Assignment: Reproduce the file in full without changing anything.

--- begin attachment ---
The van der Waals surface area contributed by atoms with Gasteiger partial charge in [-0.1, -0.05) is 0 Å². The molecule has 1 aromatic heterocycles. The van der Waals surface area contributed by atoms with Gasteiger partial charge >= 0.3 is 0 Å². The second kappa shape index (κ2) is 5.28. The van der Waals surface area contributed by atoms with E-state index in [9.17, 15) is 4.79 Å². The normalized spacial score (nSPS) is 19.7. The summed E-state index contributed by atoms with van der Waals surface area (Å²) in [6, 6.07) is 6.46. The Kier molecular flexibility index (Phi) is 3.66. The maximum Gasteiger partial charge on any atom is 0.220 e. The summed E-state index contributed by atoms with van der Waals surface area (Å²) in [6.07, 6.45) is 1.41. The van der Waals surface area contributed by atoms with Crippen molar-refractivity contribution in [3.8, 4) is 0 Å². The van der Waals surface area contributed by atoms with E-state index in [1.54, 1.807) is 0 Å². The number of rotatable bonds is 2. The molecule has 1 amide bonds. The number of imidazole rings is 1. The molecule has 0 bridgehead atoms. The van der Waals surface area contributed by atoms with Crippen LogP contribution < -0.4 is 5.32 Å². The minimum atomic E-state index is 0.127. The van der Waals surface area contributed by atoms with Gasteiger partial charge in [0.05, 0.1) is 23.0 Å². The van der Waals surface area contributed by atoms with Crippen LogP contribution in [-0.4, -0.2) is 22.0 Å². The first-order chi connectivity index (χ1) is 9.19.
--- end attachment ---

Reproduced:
The van der Waals surface area contributed by atoms with Gasteiger partial charge in [-0.1, -0.05) is 0 Å². The molecule has 1 aromatic heterocycles. The van der Waals surface area contributed by atoms with Gasteiger partial charge >= 0.3 is 0 Å². The second kappa shape index (κ2) is 5.28. The van der Waals surface area contributed by atoms with E-state index in [9.17, 15) is 4.79 Å². The normalized spacial score (nSPS) is 19.7. The summed E-state index contributed by atoms with van der Waals surface area (Å²) in [6, 6.07) is 6.46. The Kier molecular flexibility index (Phi) is 3.66. The maximum Gasteiger partial charge on any atom is 0.220 e. The summed E-state index contributed by atoms with van der Waals surface area (Å²) in [6.07, 6.45) is 1.41. The van der Waals surface area contributed by atoms with Crippen molar-refractivity contribution in [3.8, 4) is 0 Å². The van der Waals surface area contributed by atoms with E-state index in [1.54, 1.807) is 0 Å². The number of rotatable bonds is 2. The molecule has 1 amide bonds. The number of imidazole rings is 1. The molecule has 0 bridgehead atoms. The van der Waals surface area contributed by atoms with Crippen LogP contribution < -0.4 is 5.32 Å². The minimum atomic E-state index is 0.127. The van der Waals surface area contributed by atoms with Gasteiger partial charge in [0.05, 0.1) is 23.0 Å². The van der Waals surface area contributed by atoms with Crippen LogP contribution in [-0.4, -0.2) is 22.0 Å². The first-order chi connectivity index (χ1) is 9.19.